Celebrated and Challenging Poet John Ashbery Dies at 90

Image: John Ashbery and Barack Obama
John Ashbery accepts the 2011 National Arts and Humanities Medal from President Barack Obama at the White House in February 2012.Jewel Samad / AFP - Getty Images

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By Associated Press

NEW YORK — John Ashbery, an enigmatic genius of modern poetry whose energy, daring and boundless command of language raised American verse to brilliant and baffling heights, died early Sunday at age 90.

Ashbery, winner of the Pulitzer Prize and often mentioned as a Nobel candidate, died at his home in Hudson, New York, his family told The Associated Press. His husband, David Kermani, said his death was from natural causes.

Farrar, Straus & Giroux, which is handling publicity for a new biography of Ashbery, "The Songs We Know Best: John Ashbery’s Early Life," confirmed the poet's death on Sunday night.

Few poets were so exalted in their lifetimes. Ashbery was the first living poet to have a volume published by the Library of America dedicated exclusively to his work. His 1975 collection, "Self-Portrait in a Convex Mirror," was the rare winner of the book world's unofficial triple crown: the Pulitzer Prize, the National Book Award and the National Book Critics Circle prize. In 2011, he was given a National Humanities Medal and credited with changing "how we read poetry."

John Ashbery accepts the 2011 National Arts and Humanities Medal from President Barack Obama at the White House in February 2012.Jewel Samad / AFP - Getty Images

Among a generation that included Richard Wilbur, W.S. Merwin and Adrienne Rich, Ashbery stood out for his audacity and for his wordplay, for his modernist shifts between high oratory and everyday chatter, for his humor and wisdom and dazzling runs of allusions and sense impressions.

"No figure looms so large in American poetry over the past 50 years as John Ashbery," Langdon Hammer wrote in The New York Times in 2008. "Ashbery's phrases always feel newly minted; his poems emphasize verbal surprise and delight, not the ways that linguistic patterns restrict us."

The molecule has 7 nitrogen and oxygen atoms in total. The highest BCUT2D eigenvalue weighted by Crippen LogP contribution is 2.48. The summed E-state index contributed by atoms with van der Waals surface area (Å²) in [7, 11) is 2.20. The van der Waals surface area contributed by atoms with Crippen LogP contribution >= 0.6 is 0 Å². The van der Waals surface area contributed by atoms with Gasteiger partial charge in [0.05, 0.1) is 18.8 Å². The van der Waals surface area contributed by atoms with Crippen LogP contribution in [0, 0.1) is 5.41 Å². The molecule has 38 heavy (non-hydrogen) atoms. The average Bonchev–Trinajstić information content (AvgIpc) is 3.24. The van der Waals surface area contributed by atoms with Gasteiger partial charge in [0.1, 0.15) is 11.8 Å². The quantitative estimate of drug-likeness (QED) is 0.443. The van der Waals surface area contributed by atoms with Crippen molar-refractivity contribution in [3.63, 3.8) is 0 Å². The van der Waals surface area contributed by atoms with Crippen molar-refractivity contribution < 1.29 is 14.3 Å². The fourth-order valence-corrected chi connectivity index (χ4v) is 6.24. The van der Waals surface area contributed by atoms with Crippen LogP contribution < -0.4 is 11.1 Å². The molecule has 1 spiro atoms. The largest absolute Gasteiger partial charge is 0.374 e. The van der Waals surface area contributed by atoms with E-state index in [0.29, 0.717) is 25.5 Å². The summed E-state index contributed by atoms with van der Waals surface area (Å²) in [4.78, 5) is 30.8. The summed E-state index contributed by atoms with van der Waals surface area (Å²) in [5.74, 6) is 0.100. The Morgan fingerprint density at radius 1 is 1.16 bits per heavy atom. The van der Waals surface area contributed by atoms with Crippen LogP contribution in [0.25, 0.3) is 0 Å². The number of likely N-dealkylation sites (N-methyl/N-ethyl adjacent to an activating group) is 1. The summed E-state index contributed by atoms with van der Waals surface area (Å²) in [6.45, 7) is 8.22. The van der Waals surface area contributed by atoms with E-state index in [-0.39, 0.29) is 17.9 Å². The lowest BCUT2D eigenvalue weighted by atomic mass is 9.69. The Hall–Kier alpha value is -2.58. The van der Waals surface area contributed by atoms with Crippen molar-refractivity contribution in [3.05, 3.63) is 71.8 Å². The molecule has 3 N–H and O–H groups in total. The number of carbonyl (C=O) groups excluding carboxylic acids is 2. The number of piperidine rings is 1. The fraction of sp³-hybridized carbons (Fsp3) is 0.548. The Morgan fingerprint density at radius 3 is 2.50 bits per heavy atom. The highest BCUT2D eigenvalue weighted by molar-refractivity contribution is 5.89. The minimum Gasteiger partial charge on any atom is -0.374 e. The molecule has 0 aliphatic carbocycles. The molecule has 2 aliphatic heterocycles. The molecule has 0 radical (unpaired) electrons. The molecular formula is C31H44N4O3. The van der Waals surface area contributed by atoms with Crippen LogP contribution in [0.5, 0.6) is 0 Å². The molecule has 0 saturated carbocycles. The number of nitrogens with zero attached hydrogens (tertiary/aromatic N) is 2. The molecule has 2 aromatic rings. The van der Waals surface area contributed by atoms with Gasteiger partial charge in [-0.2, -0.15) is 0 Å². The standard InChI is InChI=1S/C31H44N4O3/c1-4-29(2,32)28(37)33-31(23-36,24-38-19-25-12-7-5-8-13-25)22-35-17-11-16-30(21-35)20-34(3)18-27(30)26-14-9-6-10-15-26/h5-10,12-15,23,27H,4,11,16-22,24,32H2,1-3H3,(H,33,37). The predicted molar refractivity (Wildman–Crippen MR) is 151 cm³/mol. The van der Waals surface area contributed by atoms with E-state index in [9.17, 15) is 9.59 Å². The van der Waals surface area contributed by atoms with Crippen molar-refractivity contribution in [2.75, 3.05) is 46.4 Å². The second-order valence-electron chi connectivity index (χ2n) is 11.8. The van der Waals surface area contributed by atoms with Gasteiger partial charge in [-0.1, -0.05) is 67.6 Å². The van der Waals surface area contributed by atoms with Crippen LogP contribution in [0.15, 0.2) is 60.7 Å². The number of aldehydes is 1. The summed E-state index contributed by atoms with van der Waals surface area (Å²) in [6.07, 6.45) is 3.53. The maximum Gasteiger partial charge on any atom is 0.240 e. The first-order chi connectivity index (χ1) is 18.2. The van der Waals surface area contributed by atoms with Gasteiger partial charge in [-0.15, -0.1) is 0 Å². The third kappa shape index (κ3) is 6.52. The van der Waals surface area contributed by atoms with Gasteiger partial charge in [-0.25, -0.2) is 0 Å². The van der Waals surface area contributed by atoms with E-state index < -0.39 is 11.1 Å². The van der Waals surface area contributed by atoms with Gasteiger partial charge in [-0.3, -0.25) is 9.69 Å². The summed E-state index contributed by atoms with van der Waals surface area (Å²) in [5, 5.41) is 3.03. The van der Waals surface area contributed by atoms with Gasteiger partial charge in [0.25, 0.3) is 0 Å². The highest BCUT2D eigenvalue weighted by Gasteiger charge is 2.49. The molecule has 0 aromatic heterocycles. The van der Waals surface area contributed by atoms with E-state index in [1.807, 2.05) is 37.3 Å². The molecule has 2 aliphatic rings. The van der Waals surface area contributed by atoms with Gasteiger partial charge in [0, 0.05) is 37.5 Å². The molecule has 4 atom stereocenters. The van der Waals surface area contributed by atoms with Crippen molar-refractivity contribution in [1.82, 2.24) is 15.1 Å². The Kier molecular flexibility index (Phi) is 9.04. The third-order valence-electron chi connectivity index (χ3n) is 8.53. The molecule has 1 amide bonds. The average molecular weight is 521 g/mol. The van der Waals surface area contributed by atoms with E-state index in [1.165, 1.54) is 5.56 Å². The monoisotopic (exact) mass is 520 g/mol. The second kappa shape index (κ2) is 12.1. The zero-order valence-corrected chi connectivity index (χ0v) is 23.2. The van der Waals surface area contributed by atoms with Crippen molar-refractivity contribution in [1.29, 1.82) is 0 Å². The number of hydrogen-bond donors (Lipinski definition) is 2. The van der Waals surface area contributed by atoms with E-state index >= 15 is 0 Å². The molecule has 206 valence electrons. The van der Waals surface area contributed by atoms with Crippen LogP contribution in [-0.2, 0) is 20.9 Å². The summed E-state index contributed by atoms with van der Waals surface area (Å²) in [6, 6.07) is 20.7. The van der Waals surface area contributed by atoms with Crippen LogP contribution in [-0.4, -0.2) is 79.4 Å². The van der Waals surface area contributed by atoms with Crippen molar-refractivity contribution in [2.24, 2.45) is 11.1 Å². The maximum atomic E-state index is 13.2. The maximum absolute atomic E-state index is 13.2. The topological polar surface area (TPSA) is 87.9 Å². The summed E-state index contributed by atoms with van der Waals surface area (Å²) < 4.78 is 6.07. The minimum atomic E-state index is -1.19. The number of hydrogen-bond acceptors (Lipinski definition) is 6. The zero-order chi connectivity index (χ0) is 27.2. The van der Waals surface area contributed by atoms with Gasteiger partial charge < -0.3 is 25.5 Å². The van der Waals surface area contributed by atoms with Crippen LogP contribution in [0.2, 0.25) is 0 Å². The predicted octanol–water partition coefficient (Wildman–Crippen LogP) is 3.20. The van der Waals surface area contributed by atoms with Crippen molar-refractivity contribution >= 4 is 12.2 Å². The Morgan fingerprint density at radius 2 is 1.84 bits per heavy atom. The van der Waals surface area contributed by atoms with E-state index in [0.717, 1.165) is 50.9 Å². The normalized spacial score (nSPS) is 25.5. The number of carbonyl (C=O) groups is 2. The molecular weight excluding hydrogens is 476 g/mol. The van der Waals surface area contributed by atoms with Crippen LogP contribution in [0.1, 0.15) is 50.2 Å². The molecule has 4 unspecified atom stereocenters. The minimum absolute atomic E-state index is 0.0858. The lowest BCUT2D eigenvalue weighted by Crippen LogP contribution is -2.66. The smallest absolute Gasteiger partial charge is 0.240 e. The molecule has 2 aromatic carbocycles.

But to love Ashbery, it helped to make sense of Ashbery, or least to get caught up enough in such refrains as "You are freed/including barrels/heads of the swan/forestry/the night and stars fork" not to worry about their meaning.

Writing for Slate, the critic and poet Meghan O'Rourke advised readers "not to try to understand the poems but to try to take pleasure from their arrangement, the way you listen to music." Writer Joan Didion once attended an Ashbery reading simply because she wanted to determine what the poet was writing about.

"I don't find any direct statements in life," Ashbery once explained to The Times of London. "My poetry imitates or reproduces the way knowledge or awareness comes to me, which is by fits and starts and by indirection. I don't think poetry arranged in neat patterns would reflect that situation."

Interviewed by The Associated Press in 2008, Ashbery joked that if he could turn his name into a verb, "to Ashbery," it would mean "to confuse the hell out of people."

Ashbery also was a highly regarded translator and critic. At various times, he was the art critic for The New York Herald-Tribune in Europe, New York magazine and Newsweek and the poetry critic for Partisan Review. He translated works by Arthur Rimbaud, Raymond Roussel and numerous other French writers. He was a teacher for many years, including at Brooklyn College, Harvard University and Bard College.

Starting at boarding school, when a classmate submitted his work (without his knowledge) to Poetry magazine, Ashbery enjoyed a long and productive career, so fully accumulating words in his mind that he once told the AP that he rarely revised a poem once he wrote it down. More than 30 Ashbery books were published after the 1950s, including poetry, essays, translations and a novel, "A Nest of Ninnies," co-written with the poet James Schuyler.

His masterpiece was likely the title poem of "Self-Portrait in a Convex Mirror," a densely written epic about art, time and consciousness that was inspired by a 16th-century Italian painting of the same name. In 400-plus lines, Ashbery shifted from a critique of Parmigianino's painting to a meditation on the besieged 20th-century mind:

I feel the carousel starting slowly

And going faster and faster: desk, papers, books,

Photographs of friends, the window and the trees

Merging in one neutral band that surrounds

Me on all sides, everywhere I look.

And I cannot explain the action of leveling,

Why it should all boil down to one

Uniform substance, a magma of interiors.

NBC News contributed.